Synthesis of progeny DNA genomes in cells infected by human subgroup C adenoviruses leads to several changes in viral gene expression. These changes include transcription from previously silent, late promoters, such as the IVa2 promoter, and a large increase in the efficiency of major-late (ML) transcription. Some of these changes appear to take place sequentially, because the product of the IVa2 gene has been implicated in stimulation of ML transcription. Our previous biochemical studies suggested that IVa2 transcription is regulated by viral DNA synthesis-dependent relief of transcriptional repression by a cellular protein that we termed IVa2-RF. To test the relevance of such a repressor-titration mechanism during the viral infectious cycle, we introduced into the endogenous IVa2 promoter two mutations that impair in vitro-binding of IV a2-RF, but introduce no change (Rep7) or one conservative amino acid substitution (Rep6) into the overlapping coding sequence for the viral DNA polymerase. The results of run-on transcription assays indicated that both mutations induced earlier-than-normal and more efficient IVa2 transcription. Both mutations were also observed to result in modest increases in the efficiency of viral DNA synthesis. However, measurement of the concentration of IVa2 transcripts as a function of IVa2 template concentration demonstrated that the Rep mutations increased by up to 60-fold the efficiency with which IVa2 templates were used during the initial period of the late phase of infection, as predicted by the repressor titration hypothesis. These mutations also increased the efficiency of ML transcription in infected cells.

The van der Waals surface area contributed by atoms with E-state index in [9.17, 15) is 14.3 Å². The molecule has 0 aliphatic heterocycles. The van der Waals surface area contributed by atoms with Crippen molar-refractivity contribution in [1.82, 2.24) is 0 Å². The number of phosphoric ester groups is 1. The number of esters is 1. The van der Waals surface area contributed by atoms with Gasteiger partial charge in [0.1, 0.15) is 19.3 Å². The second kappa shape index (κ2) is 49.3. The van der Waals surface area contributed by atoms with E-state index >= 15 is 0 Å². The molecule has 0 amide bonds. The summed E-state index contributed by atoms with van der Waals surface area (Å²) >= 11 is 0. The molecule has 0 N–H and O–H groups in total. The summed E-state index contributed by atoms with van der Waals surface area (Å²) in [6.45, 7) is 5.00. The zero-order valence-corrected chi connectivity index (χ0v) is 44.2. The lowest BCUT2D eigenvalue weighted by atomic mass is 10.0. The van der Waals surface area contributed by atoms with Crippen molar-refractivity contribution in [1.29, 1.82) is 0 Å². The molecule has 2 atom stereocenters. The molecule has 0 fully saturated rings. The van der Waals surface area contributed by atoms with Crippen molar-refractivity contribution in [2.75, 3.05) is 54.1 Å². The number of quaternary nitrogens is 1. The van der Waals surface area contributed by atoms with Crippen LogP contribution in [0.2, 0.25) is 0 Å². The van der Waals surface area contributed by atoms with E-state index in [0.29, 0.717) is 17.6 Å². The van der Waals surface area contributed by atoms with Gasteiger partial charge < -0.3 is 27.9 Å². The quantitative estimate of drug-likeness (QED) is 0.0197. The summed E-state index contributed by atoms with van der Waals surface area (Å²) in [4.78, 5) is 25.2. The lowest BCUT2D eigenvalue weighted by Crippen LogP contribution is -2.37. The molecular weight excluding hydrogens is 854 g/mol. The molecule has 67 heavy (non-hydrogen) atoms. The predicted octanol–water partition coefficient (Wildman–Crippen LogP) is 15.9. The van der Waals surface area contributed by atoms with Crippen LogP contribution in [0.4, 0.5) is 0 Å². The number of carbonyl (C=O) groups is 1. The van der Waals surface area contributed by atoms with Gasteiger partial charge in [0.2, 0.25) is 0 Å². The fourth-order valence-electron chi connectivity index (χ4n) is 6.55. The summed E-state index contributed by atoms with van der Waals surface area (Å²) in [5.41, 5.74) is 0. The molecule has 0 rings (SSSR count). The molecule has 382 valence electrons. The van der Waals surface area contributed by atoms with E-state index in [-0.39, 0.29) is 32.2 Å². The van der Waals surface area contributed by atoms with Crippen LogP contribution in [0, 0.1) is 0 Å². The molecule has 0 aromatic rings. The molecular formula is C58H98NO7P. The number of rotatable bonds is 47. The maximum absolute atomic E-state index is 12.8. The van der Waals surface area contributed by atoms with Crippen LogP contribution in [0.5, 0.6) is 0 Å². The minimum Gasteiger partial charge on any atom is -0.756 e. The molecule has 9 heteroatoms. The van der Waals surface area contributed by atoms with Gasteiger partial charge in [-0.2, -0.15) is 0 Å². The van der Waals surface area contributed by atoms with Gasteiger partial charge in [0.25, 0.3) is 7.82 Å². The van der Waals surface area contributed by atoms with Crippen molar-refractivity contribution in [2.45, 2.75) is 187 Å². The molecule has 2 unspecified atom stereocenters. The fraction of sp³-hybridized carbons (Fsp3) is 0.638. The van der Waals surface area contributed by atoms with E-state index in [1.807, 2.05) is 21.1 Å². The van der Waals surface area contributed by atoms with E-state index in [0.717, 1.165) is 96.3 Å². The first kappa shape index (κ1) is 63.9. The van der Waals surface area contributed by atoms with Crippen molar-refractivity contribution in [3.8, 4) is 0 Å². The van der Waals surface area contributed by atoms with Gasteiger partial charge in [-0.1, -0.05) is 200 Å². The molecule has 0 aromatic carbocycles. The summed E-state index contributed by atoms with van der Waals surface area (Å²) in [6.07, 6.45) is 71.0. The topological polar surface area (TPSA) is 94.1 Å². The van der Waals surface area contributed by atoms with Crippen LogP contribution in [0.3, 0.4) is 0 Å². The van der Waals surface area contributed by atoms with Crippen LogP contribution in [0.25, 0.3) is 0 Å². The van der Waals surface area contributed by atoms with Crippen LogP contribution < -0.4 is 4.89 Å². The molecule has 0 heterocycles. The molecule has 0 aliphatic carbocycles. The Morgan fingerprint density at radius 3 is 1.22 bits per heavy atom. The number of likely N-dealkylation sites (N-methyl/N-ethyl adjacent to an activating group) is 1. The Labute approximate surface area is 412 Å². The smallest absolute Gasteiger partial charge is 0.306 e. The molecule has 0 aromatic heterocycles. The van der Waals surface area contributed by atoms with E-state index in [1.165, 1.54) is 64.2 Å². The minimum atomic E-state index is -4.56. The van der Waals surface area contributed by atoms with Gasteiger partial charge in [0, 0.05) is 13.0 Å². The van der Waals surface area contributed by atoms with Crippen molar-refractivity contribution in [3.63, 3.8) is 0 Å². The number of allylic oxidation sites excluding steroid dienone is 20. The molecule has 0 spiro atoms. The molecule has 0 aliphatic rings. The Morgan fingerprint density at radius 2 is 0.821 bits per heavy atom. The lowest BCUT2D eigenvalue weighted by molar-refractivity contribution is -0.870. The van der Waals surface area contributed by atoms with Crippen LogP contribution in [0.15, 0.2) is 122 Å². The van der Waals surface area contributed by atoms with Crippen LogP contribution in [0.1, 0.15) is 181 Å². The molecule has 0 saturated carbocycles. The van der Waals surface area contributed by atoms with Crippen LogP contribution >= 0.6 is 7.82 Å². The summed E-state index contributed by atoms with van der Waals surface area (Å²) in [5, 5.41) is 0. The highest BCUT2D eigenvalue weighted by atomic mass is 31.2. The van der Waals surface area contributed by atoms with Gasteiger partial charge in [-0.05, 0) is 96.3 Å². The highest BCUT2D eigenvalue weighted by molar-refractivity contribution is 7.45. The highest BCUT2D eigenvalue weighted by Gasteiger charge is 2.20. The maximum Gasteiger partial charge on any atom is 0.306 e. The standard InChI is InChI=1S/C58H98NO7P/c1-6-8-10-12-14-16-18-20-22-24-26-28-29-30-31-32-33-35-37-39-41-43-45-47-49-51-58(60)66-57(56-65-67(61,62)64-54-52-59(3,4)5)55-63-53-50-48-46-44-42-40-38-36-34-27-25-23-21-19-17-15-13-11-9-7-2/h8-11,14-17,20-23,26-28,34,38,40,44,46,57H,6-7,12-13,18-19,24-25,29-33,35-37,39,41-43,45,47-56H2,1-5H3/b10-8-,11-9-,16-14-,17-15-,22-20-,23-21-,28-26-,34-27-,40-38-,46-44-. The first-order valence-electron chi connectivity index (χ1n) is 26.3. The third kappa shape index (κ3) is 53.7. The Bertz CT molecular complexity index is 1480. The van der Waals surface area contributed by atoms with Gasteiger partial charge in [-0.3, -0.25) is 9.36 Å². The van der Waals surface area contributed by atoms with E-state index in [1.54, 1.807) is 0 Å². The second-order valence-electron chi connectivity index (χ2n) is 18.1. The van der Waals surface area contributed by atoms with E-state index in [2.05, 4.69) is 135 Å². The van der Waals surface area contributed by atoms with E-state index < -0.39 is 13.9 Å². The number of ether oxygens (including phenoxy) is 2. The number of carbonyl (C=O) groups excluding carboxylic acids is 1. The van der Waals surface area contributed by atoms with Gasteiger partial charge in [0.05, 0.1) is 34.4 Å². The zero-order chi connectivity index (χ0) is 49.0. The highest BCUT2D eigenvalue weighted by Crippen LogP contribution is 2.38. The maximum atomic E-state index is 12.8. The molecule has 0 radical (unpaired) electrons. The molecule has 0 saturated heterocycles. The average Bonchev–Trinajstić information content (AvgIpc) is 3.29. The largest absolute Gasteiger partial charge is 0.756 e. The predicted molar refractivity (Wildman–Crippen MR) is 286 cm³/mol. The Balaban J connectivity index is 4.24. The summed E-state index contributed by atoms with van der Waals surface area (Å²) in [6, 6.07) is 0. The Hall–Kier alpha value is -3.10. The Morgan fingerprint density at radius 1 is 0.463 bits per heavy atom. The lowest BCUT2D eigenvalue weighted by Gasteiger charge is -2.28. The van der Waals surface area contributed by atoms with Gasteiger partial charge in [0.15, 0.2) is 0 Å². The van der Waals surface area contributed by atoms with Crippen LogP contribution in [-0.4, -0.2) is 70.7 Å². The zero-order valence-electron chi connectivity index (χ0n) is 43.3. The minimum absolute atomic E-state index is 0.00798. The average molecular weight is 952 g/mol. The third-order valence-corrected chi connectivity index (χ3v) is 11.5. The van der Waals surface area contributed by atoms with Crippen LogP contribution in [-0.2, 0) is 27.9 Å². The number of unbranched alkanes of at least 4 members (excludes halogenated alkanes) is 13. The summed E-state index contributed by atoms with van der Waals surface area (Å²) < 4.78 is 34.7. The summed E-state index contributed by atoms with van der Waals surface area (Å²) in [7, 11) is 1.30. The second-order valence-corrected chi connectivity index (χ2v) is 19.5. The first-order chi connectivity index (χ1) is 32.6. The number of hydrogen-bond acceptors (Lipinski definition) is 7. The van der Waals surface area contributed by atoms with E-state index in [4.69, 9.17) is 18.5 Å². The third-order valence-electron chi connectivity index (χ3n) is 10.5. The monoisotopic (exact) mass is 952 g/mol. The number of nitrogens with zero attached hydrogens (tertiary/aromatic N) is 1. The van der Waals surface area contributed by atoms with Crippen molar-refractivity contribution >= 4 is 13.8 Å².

|Original language||English (US)|
|Number of pages||6|
|Journal||Proceedings of the National Academy of Sciences of the United States of America|
|State||Published - Dec 21 2004|
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